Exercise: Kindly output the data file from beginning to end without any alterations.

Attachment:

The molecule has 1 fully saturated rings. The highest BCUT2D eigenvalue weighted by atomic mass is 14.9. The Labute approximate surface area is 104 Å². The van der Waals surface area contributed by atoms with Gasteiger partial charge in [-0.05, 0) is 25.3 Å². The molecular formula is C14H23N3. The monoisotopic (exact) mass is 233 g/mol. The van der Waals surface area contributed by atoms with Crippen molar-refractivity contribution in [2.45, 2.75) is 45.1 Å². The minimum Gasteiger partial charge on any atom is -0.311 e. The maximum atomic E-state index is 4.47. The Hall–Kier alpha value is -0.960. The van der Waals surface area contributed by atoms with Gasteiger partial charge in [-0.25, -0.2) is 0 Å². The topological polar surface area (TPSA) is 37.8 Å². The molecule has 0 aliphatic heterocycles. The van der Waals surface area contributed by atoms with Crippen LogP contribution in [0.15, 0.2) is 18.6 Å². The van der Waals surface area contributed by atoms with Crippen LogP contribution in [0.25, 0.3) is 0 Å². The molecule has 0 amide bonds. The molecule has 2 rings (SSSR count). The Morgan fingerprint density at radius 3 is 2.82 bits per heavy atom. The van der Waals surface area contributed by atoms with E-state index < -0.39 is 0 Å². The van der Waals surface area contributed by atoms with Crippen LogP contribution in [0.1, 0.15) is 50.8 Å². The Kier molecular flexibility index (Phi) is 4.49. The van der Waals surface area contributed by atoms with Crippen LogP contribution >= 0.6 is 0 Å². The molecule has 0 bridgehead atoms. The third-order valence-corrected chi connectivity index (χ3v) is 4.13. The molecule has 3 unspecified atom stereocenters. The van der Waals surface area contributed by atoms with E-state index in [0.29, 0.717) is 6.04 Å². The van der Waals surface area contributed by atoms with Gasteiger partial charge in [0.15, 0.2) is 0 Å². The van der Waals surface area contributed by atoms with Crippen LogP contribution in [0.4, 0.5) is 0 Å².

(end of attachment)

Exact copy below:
The molecule has 1 fully saturated rings. The highest BCUT2D eigenvalue weighted by atomic mass is 14.9. The Labute approximate surface area is 104 Å². The van der Waals surface area contributed by atoms with Gasteiger partial charge in [-0.05, 0) is 25.3 Å². The molecular formula is C14H23N3. The monoisotopic (exact) mass is 233 g/mol. The van der Waals surface area contributed by atoms with Crippen molar-refractivity contribution in [2.45, 2.75) is 45.1 Å². The minimum Gasteiger partial charge on any atom is -0.311 e. The maximum atomic E-state index is 4.47. The Hall–Kier alpha value is -0.960. The van der Waals surface area contributed by atoms with Gasteiger partial charge in [-0.25, -0.2) is 0 Å². The topological polar surface area (TPSA) is 37.8 Å². The molecule has 0 aliphatic heterocycles. The van der Waals surface area contributed by atoms with Crippen LogP contribution in [0.15, 0.2) is 18.6 Å². The van der Waals surface area contributed by atoms with Crippen LogP contribution in [0.25, 0.3) is 0 Å². The molecule has 0 amide bonds. The molecule has 2 rings (SSSR count). The Morgan fingerprint density at radius 3 is 2.82 bits per heavy atom. The van der Waals surface area contributed by atoms with E-state index < -0.39 is 0 Å². The van der Waals surface area contributed by atoms with Crippen LogP contribution in [0.1, 0.15) is 50.8 Å². The Kier molecular flexibility index (Phi) is 4.49. The van der Waals surface area contributed by atoms with Crippen LogP contribution >= 0.6 is 0 Å². The molecule has 0 bridgehead atoms. The third-order valence-corrected chi connectivity index (χ3v) is 4.13. The molecule has 3 unspecified atom stereocenters. The van der Waals surface area contributed by atoms with E-state index in [0.29, 0.717) is 6.04 Å². The van der Waals surface area contributed by atoms with Gasteiger partial charge in [0.15, 0.2) is 0 Å². The van der Waals surface area contributed by atoms with Crippen LogP contribution in [0.4, 0.5) is 0 Å².